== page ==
World Responsible Tourism Day – Environmental Education

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Demonstrating an environmentally sustainable firewood plantation
Forests are a significant natural heritage asset for tourism, it seems only logical to conserve them
Use this annual event to mobilise tourism operators to take responsible action to care for their destination

If society is aiming to become more sustainable, then I would argue it is critical that we must better engage with the next generation, to grow our capacity for the future. To explain, much noise is made of the tentative steps towards a more sustainable future through mitigation by using technology. This ignores the footprint of creating those new technologies and it does not necessarily change consumer behaviour to be less wasteful. Therefore, we need to move to adaptation and jump over psychological hurdles to build social transitional capabilities. In other words it has “got to be cool to do things differently”, more sustainably.

Our holiday accommodation business is going through these elementary steps of change. For World Responsible Tourism Day (the UN supported call to action) we invited St John the Evangelist High School in Nowra for a field trip to see environmental adaptation and behaviour change policies in action. The field trip included two groups of 10 students, the top Year 9 science students. We were assisted by our work experience student from the UK.

Significantly, althought the students were bright, 90% of them saw the future negatively. They quoted problems like coal seamed gas mining and pollution as reasons to see their inheritance with gloom. Not particularly motivating state of affairs if you are 15 years old! This response took me by surprise. I accept that teenagers can be a little moody (I have two and a third approaching teenage), and I don’t think the children's response reflected the field trip activity’s content!  Rather it reflects the scale of negative media stories and adult conversation which is creating negative thoughts, i.e., a future seen as environmental crises and no happy solutions. This is not a good place from which to expect positive future contributions from teenagers.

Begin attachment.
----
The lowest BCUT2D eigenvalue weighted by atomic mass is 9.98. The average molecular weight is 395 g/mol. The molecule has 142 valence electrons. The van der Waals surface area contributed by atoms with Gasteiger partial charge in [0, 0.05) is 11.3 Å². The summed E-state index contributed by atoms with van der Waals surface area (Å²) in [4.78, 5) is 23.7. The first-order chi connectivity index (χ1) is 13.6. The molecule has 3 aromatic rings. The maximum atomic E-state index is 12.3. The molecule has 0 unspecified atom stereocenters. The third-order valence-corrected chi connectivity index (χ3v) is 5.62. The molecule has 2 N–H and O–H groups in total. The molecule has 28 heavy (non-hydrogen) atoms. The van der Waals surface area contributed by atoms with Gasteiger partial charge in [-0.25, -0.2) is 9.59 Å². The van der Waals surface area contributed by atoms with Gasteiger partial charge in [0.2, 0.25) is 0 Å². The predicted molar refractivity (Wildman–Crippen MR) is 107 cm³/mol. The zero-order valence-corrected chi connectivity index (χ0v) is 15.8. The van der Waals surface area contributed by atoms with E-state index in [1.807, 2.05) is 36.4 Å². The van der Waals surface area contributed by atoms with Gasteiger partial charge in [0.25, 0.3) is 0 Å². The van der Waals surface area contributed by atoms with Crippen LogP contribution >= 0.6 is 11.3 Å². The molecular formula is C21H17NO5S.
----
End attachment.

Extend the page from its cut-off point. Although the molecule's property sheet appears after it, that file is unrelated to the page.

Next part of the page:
One of the keys to our future survival is stimulating far greater social change and the acceptance of sustainable practices as not niche, crazy or “greenie activism”, but mainstream responsible practice in a world moving to 8 billion people very very soon. We believe that using practical demonstrations promoting positive practical advances in the school curriculum is a good place to start. Interestingly, at the end of the field trip we sat and had a brainstorming session discussing reusing waste (the packaging discards of products purchased to feed and provide for our guests). The kids started to contribute positively and put forward ideas like using old cream containers for growing tree seedlings, turning wine glass bottles into vases and cups, using the inside of cereal packets for making wildlife cutout (that guests would see on our property) and so forth. The experience showed what a creative source of lateral thinking children are, and demonstrates how this could be harnessed by Small and Micro Enterprises (SME).

At the end of their trip we gave each student a gift of a long lasting personal water bottle (with sustainability message inside), a tree certificate (for the tree they had planted for conservation) and some locally made fudge. Next day to my delight I heard that these same children proudly brought their water bottle containers to school instead of just buying their regular soft drink packaging solutions (and a week later they still brandish their containers!). For next year’s World Responsible Tourism Day we are considering encouraging our local council and other sustainable businesses to participate in a campaign involving students to come up with great new ways to reuse discards (the packaging items that go to landfill). The would be a social transformation project to get government, business and homes to see sustainability in a new positive way.

Attached is a copy of the field trip work sheet the St Johns kids used. The focus was on trees as this is The International Year of Forests. The children are making a video film of this event, which may help to lodge the event in their mind, share with the rest of the school and families and hopefully move sustainable practice to being a little more “cool”. There are a great many fun environmental activities that tourism business could introduce as part of their experiences.

St John's Worksheet.pdf299.57 KB